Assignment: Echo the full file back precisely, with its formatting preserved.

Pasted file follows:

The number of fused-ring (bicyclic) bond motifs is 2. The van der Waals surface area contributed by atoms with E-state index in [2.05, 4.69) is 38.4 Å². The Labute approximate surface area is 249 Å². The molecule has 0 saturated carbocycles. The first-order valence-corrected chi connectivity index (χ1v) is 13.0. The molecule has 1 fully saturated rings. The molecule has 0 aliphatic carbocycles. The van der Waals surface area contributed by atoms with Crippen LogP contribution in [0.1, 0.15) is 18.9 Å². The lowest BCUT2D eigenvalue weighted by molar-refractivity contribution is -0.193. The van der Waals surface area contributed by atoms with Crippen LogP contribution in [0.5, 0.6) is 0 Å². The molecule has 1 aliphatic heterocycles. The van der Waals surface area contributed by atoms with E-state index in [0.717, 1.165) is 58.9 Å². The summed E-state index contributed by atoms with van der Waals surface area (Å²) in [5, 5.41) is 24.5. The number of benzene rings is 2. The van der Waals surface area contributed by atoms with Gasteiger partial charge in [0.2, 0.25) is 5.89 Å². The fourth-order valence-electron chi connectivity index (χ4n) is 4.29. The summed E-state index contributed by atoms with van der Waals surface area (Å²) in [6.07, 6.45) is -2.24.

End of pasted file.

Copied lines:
The number of fused-ring (bicyclic) bond motifs is 2. The van der Waals surface area contributed by atoms with E-state index in [2.05, 4.69) is 38.4 Å². The Labute approximate surface area is 249 Å². The molecule has 0 saturated carbocycles. The first-order valence-corrected chi connectivity index (χ1v) is 13.0. The molecule has 1 fully saturated rings. The molecule has 0 aliphatic carbocycles. The van der Waals surface area contributed by atoms with Crippen LogP contribution in [0.1, 0.15) is 18.9 Å². The lowest BCUT2D eigenvalue weighted by molar-refractivity contribution is -0.193. The van der Waals surface area contributed by atoms with Crippen LogP contribution in [0.5, 0.6) is 0 Å². The molecule has 1 aliphatic heterocycles. The van der Waals surface area contributed by atoms with E-state index in [0.717, 1.165) is 58.9 Å². The summed E-state index contributed by atoms with van der Waals surface area (Å²) in [5, 5.41) is 24.5. The number of benzene rings is 2. The van der Waals surface area contributed by atoms with Gasteiger partial charge in [0.2, 0.25) is 5.89 Å². The fourth-order valence-electron chi connectivity index (χ4n) is 4.29. The summed E-state index contributed by atoms with van der Waals surface area (Å²) in [6.07, 6.45) is -2.24.